First published in Asian and African Studies (Journal of the Israel Oriental Society), Vol. 18, No. 1, March 1984
This revolution of the spirit among the Japanese people represents no thin veneer to serve the purposes of the present. It represents an unparalleled convulsion in the social history of the world (General MacArthur, 2 September 1946). 1
The worst thing possible about Japanese politics today is the fact that the same class of people who led and guided the mistaken war policies of Japan from the start of the Showa period still continue in positions of power-overbearing in their arrogance and stubborn in their refusal to reflect upon the past. Like the suppurating roots of carious teeth, these people exude an offensive stench…. The stench of these rotting teeth rises to the high heavens (Utsunomiya Tokuma, April 1969). 2
AT FIRST SIGHT these two statements may seem little more than extreme examples of hyperbolic political rhetoric. Both, in their own ways, however, are equally astonishing. Did General MacArthur, Supreme Commander, Allied Powers, really believe that the Occupation of Japan had the momentous significance that he suggested? And did Utsunomiya, the long-serving maverick Diet Member, who for much of his career had been affiliated with the ruling Liberal Democratic Party (LDP), really mean that the leaders of his own party were just as bad as those Japanese leaders who had brought war and destruction to Japan up to 1945? No doubt both these men believed their rhetoric at the time they uttered it, though whether either would have given vent to quite these sentiments after a period of mature and sober reflection is another matter.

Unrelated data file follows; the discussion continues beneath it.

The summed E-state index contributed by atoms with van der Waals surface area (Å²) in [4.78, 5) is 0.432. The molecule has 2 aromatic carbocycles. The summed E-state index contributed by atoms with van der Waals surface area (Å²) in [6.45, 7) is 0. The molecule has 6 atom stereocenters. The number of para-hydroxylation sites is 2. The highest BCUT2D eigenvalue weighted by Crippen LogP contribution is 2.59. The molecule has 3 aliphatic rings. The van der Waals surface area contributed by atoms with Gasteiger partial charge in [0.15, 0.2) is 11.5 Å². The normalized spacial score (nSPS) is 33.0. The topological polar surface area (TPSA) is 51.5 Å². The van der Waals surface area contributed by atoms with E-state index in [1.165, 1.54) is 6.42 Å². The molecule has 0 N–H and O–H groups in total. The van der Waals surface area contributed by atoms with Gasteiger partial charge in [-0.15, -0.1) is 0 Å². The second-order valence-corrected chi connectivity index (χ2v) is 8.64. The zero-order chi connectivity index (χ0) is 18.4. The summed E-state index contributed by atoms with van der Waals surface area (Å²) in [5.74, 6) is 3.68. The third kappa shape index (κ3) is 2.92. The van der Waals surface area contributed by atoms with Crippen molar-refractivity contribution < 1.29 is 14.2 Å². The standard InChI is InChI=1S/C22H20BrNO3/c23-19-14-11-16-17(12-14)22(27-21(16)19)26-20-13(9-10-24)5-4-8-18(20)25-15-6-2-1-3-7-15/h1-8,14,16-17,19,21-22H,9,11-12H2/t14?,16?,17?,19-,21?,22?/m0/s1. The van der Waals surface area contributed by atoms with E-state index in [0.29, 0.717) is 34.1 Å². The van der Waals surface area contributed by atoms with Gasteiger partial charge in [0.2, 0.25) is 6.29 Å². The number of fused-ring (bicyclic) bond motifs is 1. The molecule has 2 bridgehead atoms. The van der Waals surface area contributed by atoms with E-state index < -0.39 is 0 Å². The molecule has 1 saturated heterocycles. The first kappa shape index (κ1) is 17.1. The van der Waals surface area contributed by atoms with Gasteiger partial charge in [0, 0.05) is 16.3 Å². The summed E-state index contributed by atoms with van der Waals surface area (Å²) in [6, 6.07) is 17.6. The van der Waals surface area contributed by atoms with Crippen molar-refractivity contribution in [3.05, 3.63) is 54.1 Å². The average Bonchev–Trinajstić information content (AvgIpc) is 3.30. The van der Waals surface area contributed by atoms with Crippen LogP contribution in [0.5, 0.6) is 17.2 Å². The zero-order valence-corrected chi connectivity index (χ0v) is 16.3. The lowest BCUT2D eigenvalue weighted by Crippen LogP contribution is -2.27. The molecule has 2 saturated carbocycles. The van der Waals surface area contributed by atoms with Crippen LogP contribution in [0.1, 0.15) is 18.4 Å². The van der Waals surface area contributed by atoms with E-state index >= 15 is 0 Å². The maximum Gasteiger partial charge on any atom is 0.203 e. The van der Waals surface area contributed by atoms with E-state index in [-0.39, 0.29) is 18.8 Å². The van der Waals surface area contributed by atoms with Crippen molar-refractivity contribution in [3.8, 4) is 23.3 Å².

In extreme form, however, they each represent polar views of the achievements and significance of the allied Occupation of Japan. Boiled down to essentials, the first statement says that the Occupation wrought fundamental change, that Japan would never be the same again, that the experience was essentially revolutionary. The second statement, in contrast, essentially expresses the view that the old guard won out, that revolution was avoided or defeated, that continuity is more prevalent than change.
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Publication information: Book title: Collected Writings of J.A.A. Stockwin: The Politics and Political Environment of Japan. Contributors: J. A. A. Stockwin - Author. Publisher: Japan Library. Place of publication: London. Publication year: 2004. Page number: 374.
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